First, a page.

Best Carbohydrates for Ultra-runners to Take During an Ultramarathon

best carbohydrates for ultra-runners to take during an ultramarathon

In this blog, we will talk about what I believe are some of the best carbohydrates for ultra-runners to take during an ultramarathon.  Keep in mind that a combination of carbohydrates is almost always the best route to go when fueling endurance exercise.  Also, keep in mind that fueling an ultramarathon is different than, say, a marathon.  In comparison, an ultra-runner has a much higher risk of gastrointestinal distress, and risk of palate fatigue.  Additionally, ultras require more carbohydrate intake for longer, are run at a lower intensity, and, ideally, result in a higher percentage of fat being used as fuel.

There are many more differences to consider as well, this is just the beginning.  If you’d like to learn more about that, check out Ultra-Endurance vs. Conventional Endurance.  Let’s dive into the best carbs for ultra-runners.

#1. Cyclic DextrinBest carbohydrates for ultra-runners

Cyclic Cluster Dextrin is the #1 carbohydrate for ultra-runners to take during an ultramarathon, and it wasn’t a hard choice. Cyclic Dextrin has a super-fast gastric emptying time, improves the absorption of other nutrients, leads to virtually no G.I. distress, and improves time to exhaustion. It does all this while decreasing perceived effort. Compared to traditional carbohydrates used during endurance activity, Cyclic Dextrin is in a league of its own. It really is the king of endurance carbs, especially for ultra-runners. Using Cluster Dextrin as a base and combining it with other synergistic and supportive carbs will provide an excellent fuel source for long, sustained energy demands.

#2. Glucose (Dextrose) + Fructose or Sucrose

Glucose and fructose are simple sugars that effectively fuel endurance exercise, especially when used together. They are often used in ratios of 1:1 or 2:1 glucose: fructose. It is not uncommon to see endurance fuels entirely comprised of these two sugars. If you didn’t already know, sucrose, which is literally white table sugar, is simply glucose and fructose bonded together in a 1:1 ratio.

Some athletes and endurance supplement companies will opt to then add more glucose (aka dextrose) to make that ratio 2:1 or close to that. The reason more dextrose is added is that excessive fructose can be particularly irritating to the gut. Some sources suggest that 30 grams/hour of fructose is about the maximum you should use if using glucose and fructose to fuel endurance activity. So, as an ultra-runner aiming to take in 90 grams/hour, this might look like 60 grams of glucose and 30 grams of fructose.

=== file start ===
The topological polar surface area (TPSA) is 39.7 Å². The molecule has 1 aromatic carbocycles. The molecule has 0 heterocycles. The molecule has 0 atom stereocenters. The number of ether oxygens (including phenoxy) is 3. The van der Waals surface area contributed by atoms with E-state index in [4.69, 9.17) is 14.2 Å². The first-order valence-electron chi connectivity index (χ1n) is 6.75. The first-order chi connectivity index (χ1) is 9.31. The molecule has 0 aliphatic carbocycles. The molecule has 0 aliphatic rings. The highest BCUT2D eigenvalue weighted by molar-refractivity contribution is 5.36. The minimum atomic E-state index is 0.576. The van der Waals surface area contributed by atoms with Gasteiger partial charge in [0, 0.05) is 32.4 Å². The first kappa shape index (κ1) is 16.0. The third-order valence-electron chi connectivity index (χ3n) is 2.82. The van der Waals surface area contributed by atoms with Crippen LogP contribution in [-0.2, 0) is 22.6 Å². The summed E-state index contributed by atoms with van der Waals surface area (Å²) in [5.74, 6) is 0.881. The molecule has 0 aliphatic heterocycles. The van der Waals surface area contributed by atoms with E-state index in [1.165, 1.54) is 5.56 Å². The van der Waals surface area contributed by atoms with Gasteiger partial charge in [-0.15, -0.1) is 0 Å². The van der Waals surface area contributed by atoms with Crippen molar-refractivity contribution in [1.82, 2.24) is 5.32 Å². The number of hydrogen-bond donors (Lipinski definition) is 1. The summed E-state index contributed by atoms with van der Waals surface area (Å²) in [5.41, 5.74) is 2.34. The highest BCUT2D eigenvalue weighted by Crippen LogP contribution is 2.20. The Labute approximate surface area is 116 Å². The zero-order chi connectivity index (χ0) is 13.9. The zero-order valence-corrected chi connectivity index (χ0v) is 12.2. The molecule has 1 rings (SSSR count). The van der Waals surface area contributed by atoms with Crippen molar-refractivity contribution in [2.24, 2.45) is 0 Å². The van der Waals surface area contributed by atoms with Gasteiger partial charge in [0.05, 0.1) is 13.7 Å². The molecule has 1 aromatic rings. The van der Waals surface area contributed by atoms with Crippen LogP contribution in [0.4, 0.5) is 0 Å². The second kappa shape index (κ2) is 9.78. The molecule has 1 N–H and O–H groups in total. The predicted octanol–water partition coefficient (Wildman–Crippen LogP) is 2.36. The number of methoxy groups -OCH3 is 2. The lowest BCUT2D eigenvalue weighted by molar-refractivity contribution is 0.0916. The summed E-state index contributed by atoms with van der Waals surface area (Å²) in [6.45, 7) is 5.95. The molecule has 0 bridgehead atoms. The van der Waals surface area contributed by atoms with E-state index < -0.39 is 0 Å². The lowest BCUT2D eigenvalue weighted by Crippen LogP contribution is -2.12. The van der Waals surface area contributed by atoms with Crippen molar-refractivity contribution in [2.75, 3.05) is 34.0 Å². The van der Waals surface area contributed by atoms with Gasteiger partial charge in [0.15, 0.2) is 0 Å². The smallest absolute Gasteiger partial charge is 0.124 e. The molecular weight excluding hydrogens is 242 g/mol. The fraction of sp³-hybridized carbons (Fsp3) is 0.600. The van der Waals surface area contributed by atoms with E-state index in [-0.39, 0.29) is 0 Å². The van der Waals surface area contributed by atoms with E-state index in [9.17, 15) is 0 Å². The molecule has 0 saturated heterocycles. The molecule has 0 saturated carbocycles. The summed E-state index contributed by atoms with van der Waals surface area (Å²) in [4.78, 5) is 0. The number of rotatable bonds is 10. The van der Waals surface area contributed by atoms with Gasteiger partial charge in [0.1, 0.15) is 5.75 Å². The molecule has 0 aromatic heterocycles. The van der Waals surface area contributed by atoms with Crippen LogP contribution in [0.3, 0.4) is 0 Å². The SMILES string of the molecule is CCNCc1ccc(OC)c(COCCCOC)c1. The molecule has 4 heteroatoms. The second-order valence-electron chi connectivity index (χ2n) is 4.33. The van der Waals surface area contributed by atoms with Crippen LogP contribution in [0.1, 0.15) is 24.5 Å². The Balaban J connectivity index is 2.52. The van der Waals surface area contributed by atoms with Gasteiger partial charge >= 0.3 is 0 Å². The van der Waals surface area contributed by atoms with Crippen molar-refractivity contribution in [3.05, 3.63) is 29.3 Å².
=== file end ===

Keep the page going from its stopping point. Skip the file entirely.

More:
#3. Palatinose (Isomaltulose)

Palatinose is an excellent carbohydrate for ultra-runners primarily due to its ability to improve fat oxidation during endurance exercise. Palatinose is similar to sucrose (table sugar) in that it comprises glucose and fructose linked together with a glycosidic bond. The difference is in the bond itself. The glycosidic bond in Palatinose breaks down significantly slower than does that in sucrose, leading to a slower release of energy and a negligible glycemic impact. The glycemic index of Palatinose is about half that of sucrose. Once the bond is broken down, glucose and fructose are metabolized normally.

Palatinose is broken down slower and doesn’t have the super-fast gastric emptying time of Cyclic Dextrin. Therefore, using it as a sole or primary fuel source might not agree with everyone as it may lead to bloating in higher quantities. Consequently, we believe Palatinose is best in a “supportive” role with other “primary” carbohydrates like Cluster Dextrin or a combination of glucose and dextrose. Remember that Palatinose will still break down into glucose and fructose, so taking into account the total fructose consumed is recommended.

Taking in fructose is important to increase the carbs one can consume as it utilizes a unique transporter that only metabolizes fructose. However, as mentioned previously, taking over 20-30 grams/hour can result in gastrointestinal distress. Like Palatinose, fructose is best in a supportive role.